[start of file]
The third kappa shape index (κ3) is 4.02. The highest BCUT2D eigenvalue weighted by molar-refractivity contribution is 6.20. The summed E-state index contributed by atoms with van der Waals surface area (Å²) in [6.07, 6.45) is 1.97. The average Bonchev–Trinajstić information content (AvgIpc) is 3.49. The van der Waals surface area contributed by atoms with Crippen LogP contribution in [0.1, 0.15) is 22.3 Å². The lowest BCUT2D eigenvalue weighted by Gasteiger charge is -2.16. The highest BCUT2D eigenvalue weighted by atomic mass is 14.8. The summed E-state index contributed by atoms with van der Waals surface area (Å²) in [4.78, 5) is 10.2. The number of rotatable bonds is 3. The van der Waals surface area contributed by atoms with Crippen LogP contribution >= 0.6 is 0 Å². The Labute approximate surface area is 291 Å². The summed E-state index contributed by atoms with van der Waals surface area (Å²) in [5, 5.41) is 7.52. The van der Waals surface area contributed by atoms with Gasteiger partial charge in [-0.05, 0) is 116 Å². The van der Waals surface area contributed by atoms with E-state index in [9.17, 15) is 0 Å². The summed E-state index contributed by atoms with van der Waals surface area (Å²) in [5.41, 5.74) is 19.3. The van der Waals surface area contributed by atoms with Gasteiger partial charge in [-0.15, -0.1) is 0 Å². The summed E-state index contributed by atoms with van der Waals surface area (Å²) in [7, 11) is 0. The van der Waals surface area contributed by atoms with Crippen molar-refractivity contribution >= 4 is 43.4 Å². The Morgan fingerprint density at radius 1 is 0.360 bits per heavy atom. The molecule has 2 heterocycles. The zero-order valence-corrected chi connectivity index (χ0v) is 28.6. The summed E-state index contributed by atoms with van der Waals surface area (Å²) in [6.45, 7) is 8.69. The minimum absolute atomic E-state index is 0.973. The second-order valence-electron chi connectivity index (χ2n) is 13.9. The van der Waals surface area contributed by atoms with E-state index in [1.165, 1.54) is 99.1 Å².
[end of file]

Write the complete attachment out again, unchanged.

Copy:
The third kappa shape index (κ3) is 4.02. The highest BCUT2D eigenvalue weighted by molar-refractivity contribution is 6.20. The summed E-state index contributed by atoms with van der Waals surface area (Å²) in [6.07, 6.45) is 1.97. The average Bonchev–Trinajstić information content (AvgIpc) is 3.49. The van der Waals surface area contributed by atoms with Crippen LogP contribution in [0.1, 0.15) is 22.3 Å². The lowest BCUT2D eigenvalue weighted by Gasteiger charge is -2.16. The highest BCUT2D eigenvalue weighted by atomic mass is 14.8. The summed E-state index contributed by atoms with van der Waals surface area (Å²) in [4.78, 5) is 10.2. The number of rotatable bonds is 3. The van der Waals surface area contributed by atoms with Crippen LogP contribution >= 0.6 is 0 Å². The Labute approximate surface area is 291 Å². The summed E-state index contributed by atoms with van der Waals surface area (Å²) in [5, 5.41) is 7.52. The van der Waals surface area contributed by atoms with Gasteiger partial charge in [-0.05, 0) is 116 Å². The van der Waals surface area contributed by atoms with E-state index in [9.17, 15) is 0 Å². The summed E-state index contributed by atoms with van der Waals surface area (Å²) in [5.41, 5.74) is 19.3. The van der Waals surface area contributed by atoms with Gasteiger partial charge in [-0.15, -0.1) is 0 Å². The summed E-state index contributed by atoms with van der Waals surface area (Å²) in [7, 11) is 0. The van der Waals surface area contributed by atoms with Crippen molar-refractivity contribution >= 4 is 43.4 Å². The Morgan fingerprint density at radius 1 is 0.360 bits per heavy atom. The molecule has 2 heterocycles. The zero-order valence-corrected chi connectivity index (χ0v) is 28.6. The summed E-state index contributed by atoms with van der Waals surface area (Å²) in [6.45, 7) is 8.69. The minimum absolute atomic E-state index is 0.973. The second-order valence-electron chi connectivity index (χ2n) is 13.9. The van der Waals surface area contributed by atoms with E-state index in [1.165, 1.54) is 99.1 Å².